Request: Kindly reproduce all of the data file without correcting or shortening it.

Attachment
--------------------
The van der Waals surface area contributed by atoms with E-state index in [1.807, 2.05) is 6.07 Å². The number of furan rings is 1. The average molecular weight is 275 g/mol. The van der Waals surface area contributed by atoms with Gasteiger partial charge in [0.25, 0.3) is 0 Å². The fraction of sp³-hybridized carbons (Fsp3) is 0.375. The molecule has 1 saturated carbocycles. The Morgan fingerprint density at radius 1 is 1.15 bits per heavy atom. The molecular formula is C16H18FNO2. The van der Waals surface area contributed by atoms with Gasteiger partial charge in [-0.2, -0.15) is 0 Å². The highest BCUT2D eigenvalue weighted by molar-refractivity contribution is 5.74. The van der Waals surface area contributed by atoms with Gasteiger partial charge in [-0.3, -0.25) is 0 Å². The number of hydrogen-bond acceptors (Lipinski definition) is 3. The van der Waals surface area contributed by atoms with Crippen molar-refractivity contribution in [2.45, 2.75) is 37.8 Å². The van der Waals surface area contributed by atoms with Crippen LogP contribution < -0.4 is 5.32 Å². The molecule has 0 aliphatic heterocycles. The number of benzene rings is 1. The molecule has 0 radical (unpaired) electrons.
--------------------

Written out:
The van der Waals surface area contributed by atoms with E-state index in [1.807, 2.05) is 6.07 Å². The number of furan rings is 1. The average molecular weight is 275 g/mol. The van der Waals surface area contributed by atoms with Gasteiger partial charge in [0.25, 0.3) is 0 Å². The fraction of sp³-hybridized carbons (Fsp3) is 0.375. The molecule has 1 saturated carbocycles. The Morgan fingerprint density at radius 1 is 1.15 bits per heavy atom. The molecular formula is C16H18FNO2. The van der Waals surface area contributed by atoms with Gasteiger partial charge in [-0.2, -0.15) is 0 Å². The highest BCUT2D eigenvalue weighted by molar-refractivity contribution is 5.74. The van der Waals surface area contributed by atoms with Gasteiger partial charge in [-0.3, -0.25) is 0 Å². The number of hydrogen-bond acceptors (Lipinski definition) is 3. The van der Waals surface area contributed by atoms with Crippen molar-refractivity contribution in [2.45, 2.75) is 37.8 Å². The van der Waals surface area contributed by atoms with Crippen LogP contribution < -0.4 is 5.32 Å². The molecule has 0 aliphatic heterocycles. The number of benzene rings is 1. The molecule has 0 radical (unpaired) electrons.